New planet discovered: 'Mega earth' is twice as old as Earth and 17 times bigger


A new planet believed to be twice as old as Earth has been discovered in a distant star system, dubbed a "mega-Earth" by astronomers.

The rocky heavyweight planet is up to 17 times bigger than Earth, and according to theory, it should have evolved over time into a gaseous "mini-Neptune". Words and photo: PA.

Instead the planet, known as Kepler-10c, has managed to remain solid despite being more than twice as old as the Earth.

The discovery suggests that potentially life-bearing rocky planets may be far more abundant than was thought, and some could be immensely ancient.

The Kepler-10 star system is an estimated 11 billion years old, meaning it formed less than three billion years after the Big Bang that gave birth to the universe.

Earth, by comparison, is only around 4.5 billion years old.

Dr Dimitar Sasselov, from the Harvard Smithsonian Center for Astrophysics, a member of the team that announced the find at the American Astronomical Society's annual meeting in Washington DC, said: "This is the Godzilla of Earths. But unlike the movie monster, Kepler-10c has positive implications for life.

"Finding Kepler-10c tells us that rocky planets could form much earlier than we thought. And if you can make rocks, you can make life."

The planet circles its Sun-like parent star, located in the constellation Draco, every 45 days. It has at least one unusual neighbour, Kepler-10b - a scorching hot "lava world" three times heavier than Earth that whips around the star once every 20 hours.

Kepler-10c, which has a diameter more than twice that of the Earth, was previously thought to fall into the category of "mini-Neptune" planets that have an icy core surrounded by a thick gassy envelope.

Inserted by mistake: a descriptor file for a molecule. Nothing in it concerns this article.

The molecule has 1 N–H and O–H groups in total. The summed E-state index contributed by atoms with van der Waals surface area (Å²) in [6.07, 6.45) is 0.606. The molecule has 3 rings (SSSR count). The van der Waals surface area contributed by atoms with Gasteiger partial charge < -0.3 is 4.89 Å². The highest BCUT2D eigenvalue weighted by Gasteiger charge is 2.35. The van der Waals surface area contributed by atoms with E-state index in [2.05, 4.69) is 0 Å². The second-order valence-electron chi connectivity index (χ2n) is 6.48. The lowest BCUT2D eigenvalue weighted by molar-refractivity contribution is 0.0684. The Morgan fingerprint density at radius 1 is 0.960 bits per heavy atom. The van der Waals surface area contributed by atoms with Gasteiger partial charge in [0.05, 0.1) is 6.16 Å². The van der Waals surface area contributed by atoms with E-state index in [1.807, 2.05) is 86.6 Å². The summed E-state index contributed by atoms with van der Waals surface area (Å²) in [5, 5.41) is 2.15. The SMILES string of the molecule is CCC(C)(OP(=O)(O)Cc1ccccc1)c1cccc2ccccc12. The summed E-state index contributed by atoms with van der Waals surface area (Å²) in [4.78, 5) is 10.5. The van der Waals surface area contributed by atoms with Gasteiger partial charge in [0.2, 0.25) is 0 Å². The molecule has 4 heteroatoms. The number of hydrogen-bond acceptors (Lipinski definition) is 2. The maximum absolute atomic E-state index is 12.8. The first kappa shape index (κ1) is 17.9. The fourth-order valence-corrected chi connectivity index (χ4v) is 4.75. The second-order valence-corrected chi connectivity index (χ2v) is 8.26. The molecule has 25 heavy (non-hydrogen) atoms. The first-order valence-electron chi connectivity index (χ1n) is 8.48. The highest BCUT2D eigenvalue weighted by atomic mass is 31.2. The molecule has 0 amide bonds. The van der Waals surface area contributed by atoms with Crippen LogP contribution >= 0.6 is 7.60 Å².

But observations made from the Italian Galileo National Telescope in the Canary Islands confirmed that it has 17 times the mass of the Earth - far heavier than expected. This proved it must be made from dense rocks, like the Earth.

"We were very surprised when we realised what we had found," said astronomer Dr Xavier Dumusque, also from the Harvard-Smithsonian Center for Astrophysics, who led the research.

"Kepler-10c didn't lose its atmosphere over time. It's massive enough to have held onto one if it ever had it - it must have formed the way we see it now."

Commander Chris Hadfield's stunning views from space
See Gallery
New planet discovered: 'Mega earth' is twice as old as Earth and 17 times bigger
"Tonight's Finale: The Richat Structure. A giant gazing eye upon the Earth."
"To commemorate the passing of the Iron Lady, in the centre of these London lights is #10 Downing Street."
"The Australian Outback is effortlessly crazily beautiful."
"The effortless natural art of the southern Sahara."
​"The beautiful and violent ugliness inside a naked volcano. Chad, Africa."
"Beijing just after sunset. I'm still trying to spot the Great Wall, but it's hard as it's narrow and dun-colored."
"A heraldic Spring dragon of ice roars rampant off the coast of Newfoundland."
"Canada rocks."
"Dr. Seuss-inspired swirls in the Black Sea."
"Little farmers, big farmers and nature, in Turkey."
"Big storm swirling off the Irish coast on 9th May."
"A sunny day in Scotland"
"To some this may look like a sunset. But it's a new dawn."
"Hope you Bruins play a memorable game tonight vs the Leafs."

Related stories

In pictures: the world from space

Holiday bucket list: Unusual places to see before you die

New Earth-like planet discovered

Top 9 Surprising Facts About Our Solar System

Read Full Story